Idaho's first wind farmer showcases its possiblities

BURLEY, Idaho, July 7, 2004 -- CropChoice news -- Chip Thompson, Times-News, 06/26/04: LeRoy Jarolimek began creating electricity out of thin air last week.

Jarolimek isn't a magician. He's just a farmer with a passion for wind power who has spent the last two years conducting research, obtaining grant money and installing a 120-foot, power-generating wind turbine on his Burley Butte farm.

Tuesday Jarolimek held an open house for the public to see the new turbine and for representatives of state and federal agencies to address questions regarding development of wind-generated power in Idaho.

"If we can get one project like this, then we can show it's possible throughout the state," Jarolimek said, indicating his desire to promote wind energy as a way to help Idaho's struggling farms survive.

While he plans six more turbines more than twice the height of the current 20-kilowatt generator, Jarolimek is already realizing the fruits of his labor through a net-metering arrangement with Idaho Power Co. Under the arrangement, producers are credited for any power they create beyond what they use.

Jarolimek's son, Ronnie, said the turbine has generated about 360 kilowatts of power since being hooked up June 2 despite relatively light winds.

"It's been running pretty consistently," Ronnie said. "We're actually turning the meter back already."

Scott Gates of Idaho Power said Jarolimek is the first wind generator, but there are about three small hydroelectric and 10 solar producers taking advantage of the net-metering program. Some have reduced their electric bills, while others receive monthly checks for their power overages, he said.

"The wind resources in the state are actually greater than the hydro resources," said Engineer Brian Jackson of Renaissance Engineering and Design, who worked with Jarolimek on obtaining USDA grants made available by the 2002 farm bill.

Jackson is involved in projects around the state, including Val Schwendiman's $2 million, 1.5-megawatt project under way in Newdale, just east Rexburg.

Jarolimek and his family invested $30,000 for the current turbine and received a $10,000 USDA grant, according to USDA State Director Mike Field. Schwendiman has received $500,000, and Jarolimek was presented with a $20,000 grant check for research into the next phase of his project.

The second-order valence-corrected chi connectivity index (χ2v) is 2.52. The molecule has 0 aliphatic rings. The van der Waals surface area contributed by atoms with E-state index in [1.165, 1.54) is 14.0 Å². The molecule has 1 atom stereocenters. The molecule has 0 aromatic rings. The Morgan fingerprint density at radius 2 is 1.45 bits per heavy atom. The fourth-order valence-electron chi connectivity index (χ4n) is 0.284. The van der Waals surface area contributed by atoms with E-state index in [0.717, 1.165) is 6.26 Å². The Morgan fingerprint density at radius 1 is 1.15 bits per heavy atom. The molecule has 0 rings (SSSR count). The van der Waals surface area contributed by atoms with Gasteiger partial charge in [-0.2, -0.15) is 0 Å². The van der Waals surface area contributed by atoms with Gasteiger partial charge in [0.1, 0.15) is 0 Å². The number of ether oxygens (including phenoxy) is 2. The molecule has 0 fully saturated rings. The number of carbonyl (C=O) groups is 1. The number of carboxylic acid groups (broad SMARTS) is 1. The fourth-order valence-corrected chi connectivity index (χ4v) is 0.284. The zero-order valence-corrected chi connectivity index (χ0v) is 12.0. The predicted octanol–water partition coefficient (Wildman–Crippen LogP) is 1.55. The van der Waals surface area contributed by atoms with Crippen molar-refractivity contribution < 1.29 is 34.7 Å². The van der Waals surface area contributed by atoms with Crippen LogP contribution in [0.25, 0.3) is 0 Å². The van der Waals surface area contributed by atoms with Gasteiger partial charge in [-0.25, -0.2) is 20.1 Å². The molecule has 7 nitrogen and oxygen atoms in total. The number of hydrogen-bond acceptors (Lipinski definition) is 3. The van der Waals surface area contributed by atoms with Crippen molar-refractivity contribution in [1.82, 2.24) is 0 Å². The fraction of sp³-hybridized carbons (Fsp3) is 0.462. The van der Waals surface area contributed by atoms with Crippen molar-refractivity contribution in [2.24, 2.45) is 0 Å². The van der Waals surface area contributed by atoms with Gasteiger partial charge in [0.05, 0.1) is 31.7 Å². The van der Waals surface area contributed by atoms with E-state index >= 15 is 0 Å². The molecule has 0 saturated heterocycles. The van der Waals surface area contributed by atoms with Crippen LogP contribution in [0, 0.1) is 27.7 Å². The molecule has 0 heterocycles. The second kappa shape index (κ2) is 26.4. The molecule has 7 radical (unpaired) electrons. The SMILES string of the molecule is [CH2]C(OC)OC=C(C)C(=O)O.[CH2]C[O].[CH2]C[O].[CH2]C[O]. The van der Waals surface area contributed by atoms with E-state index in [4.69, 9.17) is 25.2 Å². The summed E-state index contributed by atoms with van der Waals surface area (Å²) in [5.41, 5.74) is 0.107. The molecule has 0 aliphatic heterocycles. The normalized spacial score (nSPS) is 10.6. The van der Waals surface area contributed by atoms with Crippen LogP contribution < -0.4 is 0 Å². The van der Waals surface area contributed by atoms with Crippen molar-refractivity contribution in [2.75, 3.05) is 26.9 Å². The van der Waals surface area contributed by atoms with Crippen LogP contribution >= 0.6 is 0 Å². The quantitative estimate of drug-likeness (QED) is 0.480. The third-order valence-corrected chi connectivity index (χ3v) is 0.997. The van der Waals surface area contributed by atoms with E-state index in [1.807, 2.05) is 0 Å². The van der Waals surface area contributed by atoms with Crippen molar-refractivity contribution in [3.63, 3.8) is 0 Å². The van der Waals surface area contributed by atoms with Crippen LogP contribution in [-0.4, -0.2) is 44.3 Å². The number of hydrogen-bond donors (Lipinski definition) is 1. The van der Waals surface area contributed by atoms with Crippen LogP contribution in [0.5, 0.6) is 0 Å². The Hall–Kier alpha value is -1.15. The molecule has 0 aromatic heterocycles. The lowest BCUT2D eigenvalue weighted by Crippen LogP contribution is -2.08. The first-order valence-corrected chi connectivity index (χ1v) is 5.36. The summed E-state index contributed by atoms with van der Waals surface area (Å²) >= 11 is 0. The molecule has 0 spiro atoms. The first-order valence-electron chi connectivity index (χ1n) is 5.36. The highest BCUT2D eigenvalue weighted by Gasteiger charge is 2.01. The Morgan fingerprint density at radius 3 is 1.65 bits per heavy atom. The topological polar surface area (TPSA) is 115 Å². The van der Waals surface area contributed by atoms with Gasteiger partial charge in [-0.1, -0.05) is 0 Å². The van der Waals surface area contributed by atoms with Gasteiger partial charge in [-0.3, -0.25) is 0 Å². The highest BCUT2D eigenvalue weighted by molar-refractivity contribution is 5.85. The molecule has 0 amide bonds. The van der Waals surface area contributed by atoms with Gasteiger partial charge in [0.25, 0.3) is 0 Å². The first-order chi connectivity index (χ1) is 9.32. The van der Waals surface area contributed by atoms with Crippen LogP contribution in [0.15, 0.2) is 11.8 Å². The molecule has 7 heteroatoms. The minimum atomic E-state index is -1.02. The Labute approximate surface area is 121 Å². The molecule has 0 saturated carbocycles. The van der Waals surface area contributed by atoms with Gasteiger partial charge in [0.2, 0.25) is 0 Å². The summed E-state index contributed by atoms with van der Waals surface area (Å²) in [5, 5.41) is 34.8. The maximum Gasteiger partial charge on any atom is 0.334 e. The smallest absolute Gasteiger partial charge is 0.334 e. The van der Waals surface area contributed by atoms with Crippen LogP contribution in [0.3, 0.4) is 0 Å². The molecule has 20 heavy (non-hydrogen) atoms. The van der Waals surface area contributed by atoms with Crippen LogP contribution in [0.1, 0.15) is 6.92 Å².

"The grants are a national competition," Field said, "so we feel lucky to get three."

Jackson pointed out that Jarolimek's income from the turbine is expected to repay his investment in about eight years, but suggested that an increase in energy costs would shorten that term.

Research is under way for Jarolimek's $11 million, 10-megawatt expansion of the wind farm, and he joked that he could already see the six additional turbines in his mind.

An uneasy public speaker, Jarolimek relies on his enthusiasm to get the message out about wind power and how it can benefit struggling farmers. He travels regularly around the state meeting with farmers and engineers, educating himself and sharing what he has learned.

"Keeping that knowledge in my head and saying it's mine doesn't do me any good," Jarolimek said.

And there's no better place than Idaho for prospective wind farmers, according to Gerry Galinato, an energy specialist with the Idaho Department of Water Resources. He pointed out that there are 18,000 megawatts of untapped wind power in Idaho, making it the premier state in the Northwest for wind power development.


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